There are many stages to publishing a book. You have to write the manuscript, go through multiple rounds of editing, do marketing and publicity for its publication, and of course, it has to be designed. In the world of self-publishing, all this planning and work falls on the author, which, to some, is a great position to be in as it gives them complete autonomy over the entire process. However, this also means that, unlike working with a traditional publisher, the cost of these also falls to you—and it can start to add up very quickly. This leads to having to make some tough decisions and prioritize certain parts of the process over others.
One piece of advice given to authors to help them save money is to lay out and format their book in Microsoft Word as opposed to something like InDesign or hiring a professional book designer.
I can see the appeal of this. Word is a program that is familiar to most of us, especially if you’re a writer. It’s a lot cheaper than InDesign, which is a more professional tool that is also very technical and has a steeper learning curve.
However, there are many reasons why Microsoft Word isn’t the best tool for this kind of work. So, before you commit to doing all that work in this program, here are a few things you should take into consideration.
First: Word can be very difficult to control. If you have a book with elements like images, graphs, sections, etc., it’s difficult to get them to sit exactly where you want. You get very little precision when it comes to design and placement, which leaves a lot of room for mistakes. Some are small, but others will impede the readability of your book.
Second: Word has limited options for customization. With Word, you have a limited number of fonts you can work with to truly customize your work and make it stand out. While you can download custom fonts and use them, only system fonts will transfer over from one person to the next. So, all that work you put into your layout with all of your customization will disappear when you hand over the file to someone else and transfer it to another computer, as there’s no way to embed or package these elements to prevent this from happening. There’s also the issue of version compatibility. Since each version of Word is so different, chances are your design will not transfer over to the latest version.
Third: Word is not set up for print production. Currently, there are no options for setting up bleeds, no control over spreads, no way to package files, and Word also works in RGB as opposed to CMYK (the print color mode). All these seemingly small details can cause so many problems when you go to print as they can cause things to be off-center, your colors to be off, or your fonts to go missing, just to name a few potential snags. While there might be some workarounds for these, from what I’ve seen they don’t always work out, so there is no real solution.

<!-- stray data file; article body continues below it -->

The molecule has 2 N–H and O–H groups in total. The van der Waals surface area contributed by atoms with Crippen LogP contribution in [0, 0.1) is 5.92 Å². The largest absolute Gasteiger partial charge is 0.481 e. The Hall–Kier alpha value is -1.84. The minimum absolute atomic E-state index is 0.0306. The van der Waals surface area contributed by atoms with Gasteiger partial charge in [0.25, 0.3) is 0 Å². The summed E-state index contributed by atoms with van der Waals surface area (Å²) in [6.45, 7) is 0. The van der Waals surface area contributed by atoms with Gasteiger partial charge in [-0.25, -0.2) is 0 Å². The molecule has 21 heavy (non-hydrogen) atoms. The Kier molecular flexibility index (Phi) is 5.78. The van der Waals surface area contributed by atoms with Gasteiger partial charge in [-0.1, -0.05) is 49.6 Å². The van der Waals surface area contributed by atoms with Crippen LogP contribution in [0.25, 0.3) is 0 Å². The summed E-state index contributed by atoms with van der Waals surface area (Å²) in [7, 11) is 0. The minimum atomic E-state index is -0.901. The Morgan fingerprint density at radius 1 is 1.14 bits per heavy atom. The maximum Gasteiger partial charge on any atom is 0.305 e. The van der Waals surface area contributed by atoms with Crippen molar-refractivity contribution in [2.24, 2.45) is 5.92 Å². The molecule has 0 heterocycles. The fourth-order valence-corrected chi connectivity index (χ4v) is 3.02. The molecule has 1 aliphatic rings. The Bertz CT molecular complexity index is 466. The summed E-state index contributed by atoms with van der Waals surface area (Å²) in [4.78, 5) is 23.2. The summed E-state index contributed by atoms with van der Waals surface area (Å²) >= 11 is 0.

These are just a few of the reasons why you wouldn’t want to use Word for layout and design. If you’re doing something very simple and straightforward that you’re not looking to put into the consumer market, then I see why this would be a good option for you. But if you’re going for something that looks professional and enhances the reading experience, Word is not going to be your best option for that.
While it may seem like the interior design of a book isn’t quite as important, it’s actually one of the key pieces that brings your book to life. Think about it: your reader interacts with the interior design of your book just as much as the story itself. How they gain access to the story is through its design. If your book isn’t laid out correctly and efficiently, the reader can’t get to the story, which will affect their experience and overall perception of the book.
Whether you want to invest in the interior design of your book is entirely up to you, what your goals are, and what you want from your publishing journey. As a book designer, I am a bit biased, but I also understand that designing a book is a lot more than just putting words on a page and picking a nice font. There are so many rules and finer details that make your book legible and something that readers want to look at, even at a subconscious level.